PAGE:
Resting within the constellation Leo in K2-18, a red dwarf star system roughly 111 light-years away, lies a newly discovered exoplanet. Astronomers call it a Super Earth. Found using the ESO's High Accuracy Radial Velocity Planet Searcher (HARPS), stumbled upon this planet while exploring an already discovered exoplanet (K2-18b). The findings of this international team of astronomers will be published in the journal Astronomy and Astrophysics.
Supported by the Natural Sciences and Research Council of Canada (NSERC) and the Institute for Research on Exoplanets, this research team found a "'warm' Super Earth named K2-18c, which has a mass of 7.5 ± 1.3 Earth masses, an orbital period of 9 days, and a semi-major axis roughly 2.4 times smaller than K2-18b," according to Universe Today.
The team had not detected the planet earlier alongside K2-18b because the two exoplanets, while they are within the same system, do not lie on the same orbital plane.
As we discover more and more exoplanets, especially those found to be Earth-like, the question is inevitably raised: "could there be alien life?" But within that question lies another: "what might alien life even look like?"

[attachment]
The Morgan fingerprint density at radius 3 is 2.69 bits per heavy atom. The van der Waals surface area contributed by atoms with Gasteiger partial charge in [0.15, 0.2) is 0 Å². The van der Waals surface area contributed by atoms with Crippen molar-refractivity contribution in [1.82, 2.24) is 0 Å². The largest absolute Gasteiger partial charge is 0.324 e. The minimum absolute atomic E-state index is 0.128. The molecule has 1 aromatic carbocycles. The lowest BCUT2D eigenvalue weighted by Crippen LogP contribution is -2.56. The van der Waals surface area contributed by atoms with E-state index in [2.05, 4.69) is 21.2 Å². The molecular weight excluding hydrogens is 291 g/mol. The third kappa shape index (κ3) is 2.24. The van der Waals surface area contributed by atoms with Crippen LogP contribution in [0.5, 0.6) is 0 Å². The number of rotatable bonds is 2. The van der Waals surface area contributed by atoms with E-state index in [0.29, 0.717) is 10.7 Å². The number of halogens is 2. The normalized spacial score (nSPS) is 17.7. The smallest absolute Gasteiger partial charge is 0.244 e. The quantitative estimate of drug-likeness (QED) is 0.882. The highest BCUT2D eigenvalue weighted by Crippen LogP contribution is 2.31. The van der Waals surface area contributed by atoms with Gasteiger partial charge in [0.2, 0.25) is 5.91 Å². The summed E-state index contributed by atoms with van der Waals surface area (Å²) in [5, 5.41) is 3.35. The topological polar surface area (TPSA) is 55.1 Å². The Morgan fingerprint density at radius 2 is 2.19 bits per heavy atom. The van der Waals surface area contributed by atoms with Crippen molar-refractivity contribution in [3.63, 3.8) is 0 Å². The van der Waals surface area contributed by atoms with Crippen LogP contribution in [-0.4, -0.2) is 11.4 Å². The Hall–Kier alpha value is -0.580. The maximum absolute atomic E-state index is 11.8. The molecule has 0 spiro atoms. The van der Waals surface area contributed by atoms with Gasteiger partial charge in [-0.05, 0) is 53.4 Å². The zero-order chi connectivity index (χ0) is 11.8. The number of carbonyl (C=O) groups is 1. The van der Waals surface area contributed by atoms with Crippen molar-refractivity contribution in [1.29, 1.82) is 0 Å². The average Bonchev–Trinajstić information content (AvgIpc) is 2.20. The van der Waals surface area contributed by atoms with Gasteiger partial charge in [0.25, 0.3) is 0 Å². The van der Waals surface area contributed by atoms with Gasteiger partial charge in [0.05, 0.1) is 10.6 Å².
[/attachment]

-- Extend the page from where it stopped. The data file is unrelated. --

Recently, scientists discovered bacterial species in Antarctica that survive on air alone. Our understanding of what constitutes life and what life requires to survive is expanding and changing all the time. K2-18c does not lie within what we currently define as the habitable zone, but the possibility for life to exist is still there. According to Ph.D. student Ryan Cloutier, who led the research, "with the James Webb Space Telescope (JWST) we can probe the atmosphere and see whether it has an extensive atmosphere or it's a planet covered in water."
As we continue to learn more about these and other exoplanets, and as we continue to expand our knowledge of what constitutes life, we can get a better idea of what aliens might look like. Some Oxford biologists even suggest that they could look more familiar than we might expect.